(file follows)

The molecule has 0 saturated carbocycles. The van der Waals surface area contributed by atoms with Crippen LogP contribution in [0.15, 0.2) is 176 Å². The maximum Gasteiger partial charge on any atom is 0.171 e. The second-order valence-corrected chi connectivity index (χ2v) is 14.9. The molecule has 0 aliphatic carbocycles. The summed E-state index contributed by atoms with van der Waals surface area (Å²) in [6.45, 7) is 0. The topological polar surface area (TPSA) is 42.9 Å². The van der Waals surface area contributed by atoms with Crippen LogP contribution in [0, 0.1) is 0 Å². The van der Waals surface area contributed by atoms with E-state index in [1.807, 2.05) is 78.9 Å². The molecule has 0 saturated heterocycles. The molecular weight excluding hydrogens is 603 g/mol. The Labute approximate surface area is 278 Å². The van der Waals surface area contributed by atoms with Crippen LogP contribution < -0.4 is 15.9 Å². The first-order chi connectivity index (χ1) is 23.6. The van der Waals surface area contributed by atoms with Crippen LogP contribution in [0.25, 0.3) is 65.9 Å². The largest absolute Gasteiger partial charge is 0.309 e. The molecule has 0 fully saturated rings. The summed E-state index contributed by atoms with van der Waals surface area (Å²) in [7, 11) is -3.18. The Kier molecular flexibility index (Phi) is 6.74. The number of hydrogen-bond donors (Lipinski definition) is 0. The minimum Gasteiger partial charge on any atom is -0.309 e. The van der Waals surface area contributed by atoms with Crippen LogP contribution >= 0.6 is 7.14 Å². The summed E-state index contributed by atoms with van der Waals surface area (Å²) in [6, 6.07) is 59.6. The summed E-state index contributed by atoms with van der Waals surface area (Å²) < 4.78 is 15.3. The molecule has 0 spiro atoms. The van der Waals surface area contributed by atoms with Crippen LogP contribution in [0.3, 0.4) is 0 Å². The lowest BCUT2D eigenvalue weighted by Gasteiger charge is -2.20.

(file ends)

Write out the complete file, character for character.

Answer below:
The molecule has 0 saturated carbocycles. The van der Waals surface area contributed by atoms with Crippen LogP contribution in [0.15, 0.2) is 176 Å². The maximum Gasteiger partial charge on any atom is 0.171 e. The second-order valence-corrected chi connectivity index (χ2v) is 14.9. The molecule has 0 aliphatic carbocycles. The summed E-state index contributed by atoms with van der Waals surface area (Å²) in [6.45, 7) is 0. The topological polar surface area (TPSA) is 42.9 Å². The van der Waals surface area contributed by atoms with Crippen LogP contribution in [0, 0.1) is 0 Å². The van der Waals surface area contributed by atoms with E-state index in [1.807, 2.05) is 78.9 Å². The molecule has 0 saturated heterocycles. The molecular weight excluding hydrogens is 603 g/mol. The Labute approximate surface area is 278 Å². The van der Waals surface area contributed by atoms with Crippen LogP contribution < -0.4 is 15.9 Å². The first-order chi connectivity index (χ1) is 23.6. The van der Waals surface area contributed by atoms with Crippen LogP contribution in [0.25, 0.3) is 65.9 Å². The largest absolute Gasteiger partial charge is 0.309 e. The molecule has 0 fully saturated rings. The summed E-state index contributed by atoms with van der Waals surface area (Å²) in [7, 11) is -3.18. The Kier molecular flexibility index (Phi) is 6.74. The number of hydrogen-bond donors (Lipinski definition) is 0. The minimum Gasteiger partial charge on any atom is -0.309 e. The van der Waals surface area contributed by atoms with Crippen LogP contribution >= 0.6 is 7.14 Å². The summed E-state index contributed by atoms with van der Waals surface area (Å²) in [6, 6.07) is 59.6. The summed E-state index contributed by atoms with van der Waals surface area (Å²) < 4.78 is 15.3. The molecule has 0 spiro atoms. The van der Waals surface area contributed by atoms with Crippen LogP contribution in [0.3, 0.4) is 0 Å². The lowest BCUT2D eigenvalue weighted by Gasteiger charge is -2.20.